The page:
The Lincoln County Humane Society has received an outpouring of help after it took in more than 50 dogs from a Gleason-area breeder.
On Saturday evening, the Lincoln County Sheriff’s Office assisted the Lincoln County Humane Society in removing over 50 dogs from a residence on County Rd. J in the Town of Russell. All of the animals were safely removed and brought to the shelter. According to the Sheriff’s Office, no criminal charges are being pursued at this time.
The Humane Society put out a call for help through its Facebook page Saturday night, seeking donations of dog food and supplies, along with volunteers to assist with the sudden overcrowding at the shelter. Because the dogs need to go through intake procedures at the shelter, they cannot be immediately put up for adoption or placed into foster care. Instead, the Humane Society was seeking foster families for other animals at the shelter to create room for the incoming dogs.
The shelter was a hive of activity Sunday afternoon as people brought in donations, offered to volunteer and took animals into their homes.
“The community has been awesome,” said shelter manager Liz Friedenfels. “We’re seeing a lot of people who haven’t fostered before. We can’t legally let the dogs go out yet, but because many are small they can go into the cat kennels. So, we’re trying to get as many cats into foster care as we can.”
The Humane Society received a call Saturday afternoon from the breeder, seeking to surrender 20 dogs. The Humane Society sought assistance from the Sheriff’s Office.
“By 10 p.m. we were dealing with 50 dogs coming in,” Friedenfels said. “Considering the situation, the animals were very well cared for. It was definitely out of control, but the animals were not in immediate danger.”
According to the sheriff’s office, deputies had been aware for weeks that the dogs were living at the residence. They had been working with the owners in order to keep the residence clean and sanitary.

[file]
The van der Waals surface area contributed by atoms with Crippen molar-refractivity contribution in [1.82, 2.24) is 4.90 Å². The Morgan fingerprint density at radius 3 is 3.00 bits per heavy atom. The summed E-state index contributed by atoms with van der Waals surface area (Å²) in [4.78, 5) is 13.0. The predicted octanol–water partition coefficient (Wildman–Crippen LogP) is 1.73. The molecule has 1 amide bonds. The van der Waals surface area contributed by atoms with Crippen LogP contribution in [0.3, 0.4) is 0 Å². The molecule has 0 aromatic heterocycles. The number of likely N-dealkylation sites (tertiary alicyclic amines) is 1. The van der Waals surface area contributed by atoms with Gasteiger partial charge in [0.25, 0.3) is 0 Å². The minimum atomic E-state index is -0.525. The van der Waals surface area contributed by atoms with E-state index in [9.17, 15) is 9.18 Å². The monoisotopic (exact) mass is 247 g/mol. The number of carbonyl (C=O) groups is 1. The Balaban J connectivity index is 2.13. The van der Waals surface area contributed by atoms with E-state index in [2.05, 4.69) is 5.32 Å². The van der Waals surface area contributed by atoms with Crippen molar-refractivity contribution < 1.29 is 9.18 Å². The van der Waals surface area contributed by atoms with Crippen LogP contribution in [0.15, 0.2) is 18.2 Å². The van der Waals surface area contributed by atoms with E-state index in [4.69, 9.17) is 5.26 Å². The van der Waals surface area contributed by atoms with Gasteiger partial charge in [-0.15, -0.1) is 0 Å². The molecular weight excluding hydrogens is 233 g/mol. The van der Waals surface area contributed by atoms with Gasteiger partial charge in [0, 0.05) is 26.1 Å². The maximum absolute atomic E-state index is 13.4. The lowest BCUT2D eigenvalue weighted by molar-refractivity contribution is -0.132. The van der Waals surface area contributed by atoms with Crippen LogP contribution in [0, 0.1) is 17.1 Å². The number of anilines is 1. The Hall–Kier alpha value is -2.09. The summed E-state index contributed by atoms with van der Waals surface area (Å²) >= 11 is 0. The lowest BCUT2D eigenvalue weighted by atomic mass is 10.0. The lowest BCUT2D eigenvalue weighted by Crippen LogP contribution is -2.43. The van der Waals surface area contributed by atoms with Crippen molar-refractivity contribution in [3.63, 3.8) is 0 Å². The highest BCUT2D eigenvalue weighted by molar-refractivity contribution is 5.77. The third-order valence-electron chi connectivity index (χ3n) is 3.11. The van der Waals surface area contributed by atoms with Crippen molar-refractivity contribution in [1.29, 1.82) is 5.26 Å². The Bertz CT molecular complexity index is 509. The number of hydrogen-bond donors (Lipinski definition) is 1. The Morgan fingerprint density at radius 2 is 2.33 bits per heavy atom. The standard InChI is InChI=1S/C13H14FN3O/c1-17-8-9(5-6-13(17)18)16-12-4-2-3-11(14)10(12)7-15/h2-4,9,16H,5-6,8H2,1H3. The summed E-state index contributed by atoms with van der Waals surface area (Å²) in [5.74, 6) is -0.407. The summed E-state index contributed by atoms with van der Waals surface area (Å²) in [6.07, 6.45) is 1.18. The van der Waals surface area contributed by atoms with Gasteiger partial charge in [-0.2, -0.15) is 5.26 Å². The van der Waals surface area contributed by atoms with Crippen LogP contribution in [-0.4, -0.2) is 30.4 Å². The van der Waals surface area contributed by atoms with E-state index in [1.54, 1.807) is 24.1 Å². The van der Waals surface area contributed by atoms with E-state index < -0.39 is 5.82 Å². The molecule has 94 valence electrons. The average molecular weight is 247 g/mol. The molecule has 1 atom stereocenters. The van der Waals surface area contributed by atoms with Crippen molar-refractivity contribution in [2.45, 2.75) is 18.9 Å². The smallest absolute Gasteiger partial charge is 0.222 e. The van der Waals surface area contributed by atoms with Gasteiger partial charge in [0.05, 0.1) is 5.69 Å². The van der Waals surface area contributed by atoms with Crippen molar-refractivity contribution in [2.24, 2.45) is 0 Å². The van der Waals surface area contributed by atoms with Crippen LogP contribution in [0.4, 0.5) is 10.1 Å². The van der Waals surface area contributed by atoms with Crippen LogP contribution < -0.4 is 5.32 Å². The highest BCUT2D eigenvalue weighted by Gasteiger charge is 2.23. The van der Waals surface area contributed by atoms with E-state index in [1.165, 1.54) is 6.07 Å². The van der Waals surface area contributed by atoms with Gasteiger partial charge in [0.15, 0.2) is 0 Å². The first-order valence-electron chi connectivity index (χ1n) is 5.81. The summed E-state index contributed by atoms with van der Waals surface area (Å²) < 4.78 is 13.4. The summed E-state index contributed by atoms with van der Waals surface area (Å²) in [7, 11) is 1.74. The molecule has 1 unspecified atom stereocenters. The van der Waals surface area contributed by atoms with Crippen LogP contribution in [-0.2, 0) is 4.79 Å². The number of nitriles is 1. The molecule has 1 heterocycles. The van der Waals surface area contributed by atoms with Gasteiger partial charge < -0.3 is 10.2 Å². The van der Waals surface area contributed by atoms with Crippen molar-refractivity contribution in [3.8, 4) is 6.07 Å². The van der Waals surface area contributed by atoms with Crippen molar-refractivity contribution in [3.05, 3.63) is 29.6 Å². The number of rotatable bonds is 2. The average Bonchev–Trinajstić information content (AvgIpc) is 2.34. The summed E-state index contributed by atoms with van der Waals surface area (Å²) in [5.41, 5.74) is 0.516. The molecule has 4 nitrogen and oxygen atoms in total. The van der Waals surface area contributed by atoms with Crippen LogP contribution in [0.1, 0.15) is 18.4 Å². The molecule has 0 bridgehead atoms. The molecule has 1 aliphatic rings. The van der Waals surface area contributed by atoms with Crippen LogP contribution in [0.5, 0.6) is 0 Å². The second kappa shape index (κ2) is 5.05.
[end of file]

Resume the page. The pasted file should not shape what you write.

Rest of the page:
The landlord of the home evicted the couple, thus prompting them to contact the Humane Society and seek help in re-locating the animals.
The house had heat and running water during the entire time the dogs were staying there, according to the sheriff’s office.
The couple had expressed an interest in obtaining a kennel license and a deputy was trying to assist them with that process which begins each year in January.
The exact number of animals brought to the shelter came to 57. The dogs include Australian Shepherds, Chihuahuas, Poodles and Teddy Bears. Many of them are very young puppies that still need their mothers.
“As soon as we have that ability, we’d like to get the moms and babies into foster care,” Friedenfels said.
The large number of new arrivals puts the shelter way over its capacity. To handle the overload, the shelter is seeking volunteers to help with cleaning in the mornings.
“We need lots of helpers,” Friedenfels said.
The Humane Society is currently taking applications on the new arrivals, even though they aren’t releasable yet. The shelter is in need of KMR puppy formula, canned puppy food, puppy pads, old sheets, blankets, cleaning supplies and small dog or cat beds. Foster families willing to take in other dogs or cats at the shelter are also being sought.
More information can be found on the Lincoln County Humane Society Facebook page at